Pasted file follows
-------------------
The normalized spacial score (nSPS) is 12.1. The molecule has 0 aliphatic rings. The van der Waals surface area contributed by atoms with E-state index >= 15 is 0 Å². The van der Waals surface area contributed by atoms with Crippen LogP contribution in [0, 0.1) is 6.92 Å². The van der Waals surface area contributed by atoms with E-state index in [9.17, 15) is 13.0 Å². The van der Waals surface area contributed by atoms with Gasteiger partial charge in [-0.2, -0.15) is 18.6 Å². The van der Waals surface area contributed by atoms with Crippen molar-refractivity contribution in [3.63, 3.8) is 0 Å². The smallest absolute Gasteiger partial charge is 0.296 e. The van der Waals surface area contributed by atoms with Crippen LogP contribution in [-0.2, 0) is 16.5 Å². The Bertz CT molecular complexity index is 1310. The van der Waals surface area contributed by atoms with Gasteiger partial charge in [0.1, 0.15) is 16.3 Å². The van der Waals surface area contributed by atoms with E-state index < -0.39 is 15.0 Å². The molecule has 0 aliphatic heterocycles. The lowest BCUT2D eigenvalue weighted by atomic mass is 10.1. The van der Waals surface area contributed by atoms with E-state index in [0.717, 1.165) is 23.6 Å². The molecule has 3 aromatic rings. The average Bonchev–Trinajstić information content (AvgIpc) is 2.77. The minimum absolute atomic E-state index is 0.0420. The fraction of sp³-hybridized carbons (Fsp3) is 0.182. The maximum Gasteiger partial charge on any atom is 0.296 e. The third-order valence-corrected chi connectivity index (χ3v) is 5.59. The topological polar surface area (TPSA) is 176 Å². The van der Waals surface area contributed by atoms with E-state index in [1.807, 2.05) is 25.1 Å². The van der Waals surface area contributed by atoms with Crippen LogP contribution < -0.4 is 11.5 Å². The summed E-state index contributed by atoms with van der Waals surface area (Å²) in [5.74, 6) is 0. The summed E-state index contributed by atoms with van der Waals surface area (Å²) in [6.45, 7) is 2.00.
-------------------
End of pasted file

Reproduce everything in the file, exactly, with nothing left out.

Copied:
The normalized spacial score (nSPS) is 12.1. The molecule has 0 aliphatic rings. The van der Waals surface area contributed by atoms with E-state index >= 15 is 0 Å². The van der Waals surface area contributed by atoms with Crippen LogP contribution in [0, 0.1) is 6.92 Å². The van der Waals surface area contributed by atoms with E-state index in [9.17, 15) is 13.0 Å². The van der Waals surface area contributed by atoms with Gasteiger partial charge in [-0.2, -0.15) is 18.6 Å². The van der Waals surface area contributed by atoms with Crippen molar-refractivity contribution in [3.63, 3.8) is 0 Å². The smallest absolute Gasteiger partial charge is 0.296 e. The van der Waals surface area contributed by atoms with Crippen LogP contribution in [-0.2, 0) is 16.5 Å². The Bertz CT molecular complexity index is 1310. The van der Waals surface area contributed by atoms with Gasteiger partial charge in [0.1, 0.15) is 16.3 Å². The van der Waals surface area contributed by atoms with E-state index < -0.39 is 15.0 Å². The molecule has 0 aliphatic heterocycles. The lowest BCUT2D eigenvalue weighted by atomic mass is 10.1. The van der Waals surface area contributed by atoms with E-state index in [0.717, 1.165) is 23.6 Å². The molecule has 3 aromatic rings. The average Bonchev–Trinajstić information content (AvgIpc) is 2.77. The minimum absolute atomic E-state index is 0.0420. The fraction of sp³-hybridized carbons (Fsp3) is 0.182. The maximum Gasteiger partial charge on any atom is 0.296 e. The third-order valence-corrected chi connectivity index (χ3v) is 5.59. The topological polar surface area (TPSA) is 176 Å². The van der Waals surface area contributed by atoms with E-state index in [1.807, 2.05) is 25.1 Å². The van der Waals surface area contributed by atoms with Crippen LogP contribution < -0.4 is 11.5 Å². The summed E-state index contributed by atoms with van der Waals surface area (Å²) in [5.74, 6) is 0. The summed E-state index contributed by atoms with van der Waals surface area (Å²) in [6.45, 7) is 2.00.